“While relationships between organizations are important and provide sustainability when staff turnover occurs, it is individuals who lead and manage programs, work remotely in the field or in the office, write software code, or create project plans.”— Steven Ramage, senior external relations manager, Group on Earth Observations
Potential partners will be more likely to open their doors to you if you approach them with a clear value case for your partnership that demonstrates mutual benefit. It’s always worth reviewing what you write, to assess whether or not it’s just your organization that benefits, and amend the two-way balance accordingly. Once a potential partnership is identified, it is important to reflect on what defines your collaboration. For some, it will be formal avenues with clear roles and responsibilities, outlined in a memorandum of understanding or letter of intent. For others, it will be informal networks of personal relationships, opportunistic partnering and cooperation based on reciprocity and shared-values.
Relationship-building is a crucial step towards effective partnership that is often overlooked in popular literature on collaboration. While relationships between organizations are important and provide sustainability when staff turnover occurs, it is individuals who lead and manage programs, work remotely in the field or in the office, write software code, or create project plans. This approach focuses on leveraging all team members’ personal relationships, experience, and community standing as a means to strengthen interorganizational collaboration.
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Effective collaboration is made possible when the whole team is empowered to build and maintain personal relationships at different levels, ranging from technical experts to government ministers. At a practical level, this could mean encouraging colleagues to attend industry events, to take advantage of webinars and training opportunities in their areas of expertise, or simply encouraging all team members to share their meeting plans and outcomes, in order to ensure that everyone is on the same page and no existing contacts or background is overlooked.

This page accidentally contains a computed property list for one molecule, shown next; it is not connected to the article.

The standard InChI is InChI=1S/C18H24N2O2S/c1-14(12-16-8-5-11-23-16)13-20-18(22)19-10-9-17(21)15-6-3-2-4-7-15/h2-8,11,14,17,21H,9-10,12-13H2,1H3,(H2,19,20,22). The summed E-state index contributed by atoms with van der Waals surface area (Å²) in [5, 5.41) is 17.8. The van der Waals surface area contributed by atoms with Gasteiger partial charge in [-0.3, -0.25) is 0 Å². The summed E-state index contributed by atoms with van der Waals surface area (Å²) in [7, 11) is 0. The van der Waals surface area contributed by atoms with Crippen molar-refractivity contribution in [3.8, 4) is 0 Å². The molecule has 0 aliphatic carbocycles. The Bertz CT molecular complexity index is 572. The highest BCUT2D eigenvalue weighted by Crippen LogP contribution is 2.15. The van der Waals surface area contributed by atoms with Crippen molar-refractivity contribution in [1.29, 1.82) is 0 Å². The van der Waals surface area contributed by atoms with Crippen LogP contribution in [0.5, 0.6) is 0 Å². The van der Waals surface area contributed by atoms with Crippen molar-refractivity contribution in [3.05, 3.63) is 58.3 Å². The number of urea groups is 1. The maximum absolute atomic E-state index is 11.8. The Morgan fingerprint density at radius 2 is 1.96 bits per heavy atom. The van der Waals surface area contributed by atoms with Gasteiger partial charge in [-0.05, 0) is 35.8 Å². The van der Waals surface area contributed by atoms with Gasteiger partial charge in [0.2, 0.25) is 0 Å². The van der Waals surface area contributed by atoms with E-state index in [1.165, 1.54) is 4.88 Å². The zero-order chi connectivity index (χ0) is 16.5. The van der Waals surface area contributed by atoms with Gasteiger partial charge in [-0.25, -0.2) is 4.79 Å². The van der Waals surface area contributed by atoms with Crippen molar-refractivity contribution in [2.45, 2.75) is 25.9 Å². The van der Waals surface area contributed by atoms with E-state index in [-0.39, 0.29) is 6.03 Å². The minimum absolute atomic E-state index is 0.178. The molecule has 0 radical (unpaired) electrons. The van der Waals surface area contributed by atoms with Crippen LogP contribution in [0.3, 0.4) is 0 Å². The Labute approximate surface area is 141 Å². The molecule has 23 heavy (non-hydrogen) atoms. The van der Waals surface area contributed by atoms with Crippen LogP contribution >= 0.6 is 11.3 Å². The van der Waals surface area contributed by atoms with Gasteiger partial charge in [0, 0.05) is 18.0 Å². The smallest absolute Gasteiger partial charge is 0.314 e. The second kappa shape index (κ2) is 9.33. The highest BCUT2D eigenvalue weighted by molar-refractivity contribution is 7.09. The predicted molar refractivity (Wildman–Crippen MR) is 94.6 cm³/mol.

Many of our most important successes have started with a simple personal relationship between team members on either side. One result of GEO’s relationship-building efforts has been the inclusion of language on Earth observations in the Sendai Framework Data Readiness Review 2017, made possible through using existing relationships with UNISDR.
GEO supports our community to collaborate and involve cross-sector and cross-domain knowledge and expertise. These efforts include using our relationships to expand our network beyond the usual suspects to engage new and diverse groups that can benefit from the value of open Earth observation data and information. There are a range of other established and emerging leaders in our sector that are successful in such community development, including the World Bank’s Global Facility for Disaster Reduction and Recovery, the European Space Agency’s team working with international development banks, and some more recent entrants including the Global Partnership for Sustainable Data and Radiant Earth. GEO fosters communities of practice in many areas of Earth observations, including agriculture, health, and water, and supports regional initiatives that connect local efforts and resources. We support our partners’ efforts by providing expertise, coordination and communications support, and we receive the same in return.
Based on our experience, it is important to define, or refine, our standard perspective on collaboration to focus equally on individual-level relationships. The GEO community is a thriving network of collaboration, with interpersonal relationships at its roots, and has demonstrated that leveraging personal connections is a foundational task for successful partnering. People first, organizations next!